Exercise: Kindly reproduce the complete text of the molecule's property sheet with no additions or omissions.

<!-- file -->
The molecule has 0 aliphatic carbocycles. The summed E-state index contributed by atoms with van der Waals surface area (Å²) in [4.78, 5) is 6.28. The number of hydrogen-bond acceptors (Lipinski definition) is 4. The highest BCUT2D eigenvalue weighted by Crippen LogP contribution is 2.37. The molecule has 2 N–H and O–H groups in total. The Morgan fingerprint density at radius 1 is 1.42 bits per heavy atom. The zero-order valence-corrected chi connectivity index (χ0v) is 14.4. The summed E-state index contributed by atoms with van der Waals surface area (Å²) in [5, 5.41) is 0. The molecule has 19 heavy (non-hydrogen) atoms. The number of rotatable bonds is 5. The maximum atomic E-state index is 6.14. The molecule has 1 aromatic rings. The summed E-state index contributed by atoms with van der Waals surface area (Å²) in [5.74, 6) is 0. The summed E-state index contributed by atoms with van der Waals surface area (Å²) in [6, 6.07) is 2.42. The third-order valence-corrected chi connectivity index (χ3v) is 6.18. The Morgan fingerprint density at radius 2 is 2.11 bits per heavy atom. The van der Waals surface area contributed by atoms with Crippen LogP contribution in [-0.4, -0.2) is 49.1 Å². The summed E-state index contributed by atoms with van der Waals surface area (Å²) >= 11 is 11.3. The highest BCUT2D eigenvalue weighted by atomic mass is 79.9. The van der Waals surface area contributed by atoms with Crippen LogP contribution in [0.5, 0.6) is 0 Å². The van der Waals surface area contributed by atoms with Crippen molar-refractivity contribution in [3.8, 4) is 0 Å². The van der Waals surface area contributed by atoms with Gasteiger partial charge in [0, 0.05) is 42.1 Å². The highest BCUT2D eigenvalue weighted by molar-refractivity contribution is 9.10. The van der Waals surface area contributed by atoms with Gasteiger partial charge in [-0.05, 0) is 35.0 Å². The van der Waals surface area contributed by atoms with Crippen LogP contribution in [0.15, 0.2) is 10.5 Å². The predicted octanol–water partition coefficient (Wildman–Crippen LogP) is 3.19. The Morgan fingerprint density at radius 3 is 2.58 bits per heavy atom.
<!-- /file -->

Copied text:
The molecule has 0 aliphatic carbocycles. The summed E-state index contributed by atoms with van der Waals surface area (Å²) in [4.78, 5) is 6.28. The number of hydrogen-bond acceptors (Lipinski definition) is 4. The highest BCUT2D eigenvalue weighted by Crippen LogP contribution is 2.37. The molecule has 2 N–H and O–H groups in total. The Morgan fingerprint density at radius 1 is 1.42 bits per heavy atom. The zero-order valence-corrected chi connectivity index (χ0v) is 14.4. The summed E-state index contributed by atoms with van der Waals surface area (Å²) in [5, 5.41) is 0. The molecule has 19 heavy (non-hydrogen) atoms. The number of rotatable bonds is 5. The maximum atomic E-state index is 6.14. The molecule has 1 aromatic rings. The summed E-state index contributed by atoms with van der Waals surface area (Å²) in [5.74, 6) is 0. The summed E-state index contributed by atoms with van der Waals surface area (Å²) in [6, 6.07) is 2.42. The third-order valence-corrected chi connectivity index (χ3v) is 6.18. The Morgan fingerprint density at radius 2 is 2.11 bits per heavy atom. The van der Waals surface area contributed by atoms with Crippen LogP contribution in [-0.4, -0.2) is 49.1 Å². The summed E-state index contributed by atoms with van der Waals surface area (Å²) >= 11 is 11.3. The highest BCUT2D eigenvalue weighted by atomic mass is 79.9. The van der Waals surface area contributed by atoms with Crippen LogP contribution in [0.5, 0.6) is 0 Å². The van der Waals surface area contributed by atoms with Crippen molar-refractivity contribution in [3.8, 4) is 0 Å². The van der Waals surface area contributed by atoms with Gasteiger partial charge in [0, 0.05) is 42.1 Å². The highest BCUT2D eigenvalue weighted by molar-refractivity contribution is 9.10. The van der Waals surface area contributed by atoms with Gasteiger partial charge in [-0.05, 0) is 35.0 Å². The van der Waals surface area contributed by atoms with Crippen LogP contribution in [0.15, 0.2) is 10.5 Å². The predicted octanol–water partition coefficient (Wildman–Crippen LogP) is 3.19. The Morgan fingerprint density at radius 3 is 2.58 bits per heavy atom.